Paul Green Bust
Fort Raleigh National Historic Site
Description: The life-size bust depicts the writer and playwright in a contemplative pose, with his head tilted to the side and cast slightly downward and his left hand resting on his cheek. Green is depicted in fairly formal dress, wearing a coat and tie. The bust is mounted on a polished slab of dark marble which rests atop a wooden base approximately four feet high. The plaque, a printed sign bearing the commemoration, is placed in the center of the wooden base.
PAUL GREEN / 1894-1981 / Author of / The Lost Colony / 1937 / The first of his 17 outdoor dramas / Human and Civil Rights Leader / Pulitzer Prize for Drama / Dramatist Laureate of North Carolina / Father of Symphonic Outdoor Drama / This monument made possible by a generous grant / from the / Outer Banks Community Foundation / with support from / The Paul Green Foundation
Dedication date: The bust was placed in the gardens sometime following Green's death in 1981.
Creator: William Emsley Hipp, III, Sculptor
Materials & Techniques: Bronze, marble, wood
Sponsor: The Outer Banks Community Foundation and the Paul Green Foundation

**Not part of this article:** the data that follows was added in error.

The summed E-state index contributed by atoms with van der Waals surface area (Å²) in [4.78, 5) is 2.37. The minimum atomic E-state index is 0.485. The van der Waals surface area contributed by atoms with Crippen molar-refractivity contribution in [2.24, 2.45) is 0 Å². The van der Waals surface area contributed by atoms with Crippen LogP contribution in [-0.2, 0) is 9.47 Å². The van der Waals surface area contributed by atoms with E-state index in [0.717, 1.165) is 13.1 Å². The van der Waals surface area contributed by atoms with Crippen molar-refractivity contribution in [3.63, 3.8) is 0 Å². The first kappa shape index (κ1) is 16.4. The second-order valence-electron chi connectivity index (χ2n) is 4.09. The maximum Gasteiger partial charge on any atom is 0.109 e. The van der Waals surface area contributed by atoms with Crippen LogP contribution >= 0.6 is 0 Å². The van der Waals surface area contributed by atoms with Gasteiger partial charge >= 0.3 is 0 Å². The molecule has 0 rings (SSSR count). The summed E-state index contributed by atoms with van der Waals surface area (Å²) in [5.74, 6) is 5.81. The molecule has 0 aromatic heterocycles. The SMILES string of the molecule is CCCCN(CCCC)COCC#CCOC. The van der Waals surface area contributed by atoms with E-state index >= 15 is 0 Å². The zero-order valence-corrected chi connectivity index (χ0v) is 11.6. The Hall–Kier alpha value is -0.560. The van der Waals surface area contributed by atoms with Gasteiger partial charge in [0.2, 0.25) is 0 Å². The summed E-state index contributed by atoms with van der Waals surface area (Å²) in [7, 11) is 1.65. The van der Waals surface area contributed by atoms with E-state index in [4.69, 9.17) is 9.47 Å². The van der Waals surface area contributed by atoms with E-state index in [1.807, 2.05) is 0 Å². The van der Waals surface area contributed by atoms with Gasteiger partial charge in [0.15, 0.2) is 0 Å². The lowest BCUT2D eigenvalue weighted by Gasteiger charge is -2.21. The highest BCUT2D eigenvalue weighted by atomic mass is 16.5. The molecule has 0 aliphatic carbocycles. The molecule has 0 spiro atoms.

Unveiling & Dedication: Details of the installation and dedication at Waterside Theatre are unknown.
Subject notes: The bust appears to be a casting of the sculpture created by Hipp in the mid- to late 1970s. A casting of the same sculpture is also installed at the University of North Carolina at Chapel Hill Center for Dramatic Art and was unveiled in the Paul Green Theater building at the University on November 18, 1977. The bust was commissioned by the University of North Carolina at Chapel Hill Dialectic and Philanthropic Society, of which Green had been a member as a student at the university.
Paul Green, a playwright and native North Carolinian from Buies Creek, North Carolina, was the author of The Lost Colony, the longest running symphonic outdoor drama in the country. It was first performed in Manteo on July 4, 1937. When first staged, it drew crowds of more than 2,000 to what was then the isolated and tiny community of Manteo. The Lost Colony has been, and continues to be, a popular tourist attraction on the Outer Banks. Today the play is performed at the Waterside Theatre at the Fort Raleigh National Historic Site.
Green's work is known for both its experimentalism and its focus on depictions of North Carolina and the South, and he is recognized for being among a generation of writers who brought recognition to Southern writing. He won the Pulitzer Prize for his 1927 play In Abraham's Bosom. Green is also known for his commitment to human rights and racial equality.
Location: The sculpture sits in the garden just outside the rear of the Waterside Theatre.
Landscape: The sculpture sits in the garden surrounded by plantings.
Subjects: Historic Cultural Figures